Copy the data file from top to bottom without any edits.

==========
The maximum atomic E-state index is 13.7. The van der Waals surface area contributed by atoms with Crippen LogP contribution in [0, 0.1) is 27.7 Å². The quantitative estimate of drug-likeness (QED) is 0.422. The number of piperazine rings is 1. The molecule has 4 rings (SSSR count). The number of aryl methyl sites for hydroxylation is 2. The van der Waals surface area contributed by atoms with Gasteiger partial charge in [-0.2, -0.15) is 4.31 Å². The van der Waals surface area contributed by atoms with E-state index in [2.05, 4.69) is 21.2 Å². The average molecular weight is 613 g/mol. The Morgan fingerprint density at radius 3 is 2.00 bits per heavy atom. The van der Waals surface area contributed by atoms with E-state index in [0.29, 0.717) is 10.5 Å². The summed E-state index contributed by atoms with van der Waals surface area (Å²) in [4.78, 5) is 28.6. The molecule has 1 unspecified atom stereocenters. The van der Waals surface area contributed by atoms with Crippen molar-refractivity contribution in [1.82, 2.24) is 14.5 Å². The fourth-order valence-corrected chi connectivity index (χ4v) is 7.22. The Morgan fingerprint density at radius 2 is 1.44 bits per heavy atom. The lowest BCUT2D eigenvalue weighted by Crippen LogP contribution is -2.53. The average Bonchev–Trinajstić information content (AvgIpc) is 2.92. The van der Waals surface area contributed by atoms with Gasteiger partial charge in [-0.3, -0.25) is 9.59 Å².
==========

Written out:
The maximum atomic E-state index is 13.7. The van der Waals surface area contributed by atoms with Crippen LogP contribution in [0, 0.1) is 27.7 Å². The quantitative estimate of drug-likeness (QED) is 0.422. The number of piperazine rings is 1. The molecule has 4 rings (SSSR count). The number of aryl methyl sites for hydroxylation is 2. The van der Waals surface area contributed by atoms with Gasteiger partial charge in [-0.2, -0.15) is 4.31 Å². The van der Waals surface area contributed by atoms with E-state index in [2.05, 4.69) is 21.2 Å². The average molecular weight is 613 g/mol. The Morgan fingerprint density at radius 3 is 2.00 bits per heavy atom. The van der Waals surface area contributed by atoms with E-state index in [0.29, 0.717) is 10.5 Å². The summed E-state index contributed by atoms with van der Waals surface area (Å²) in [4.78, 5) is 28.6. The molecule has 1 unspecified atom stereocenters. The van der Waals surface area contributed by atoms with Crippen molar-refractivity contribution in [1.82, 2.24) is 14.5 Å². The fourth-order valence-corrected chi connectivity index (χ4v) is 7.22. The Morgan fingerprint density at radius 2 is 1.44 bits per heavy atom. The lowest BCUT2D eigenvalue weighted by Crippen LogP contribution is -2.53. The average Bonchev–Trinajstić information content (AvgIpc) is 2.92. The van der Waals surface area contributed by atoms with Gasteiger partial charge in [-0.3, -0.25) is 9.59 Å².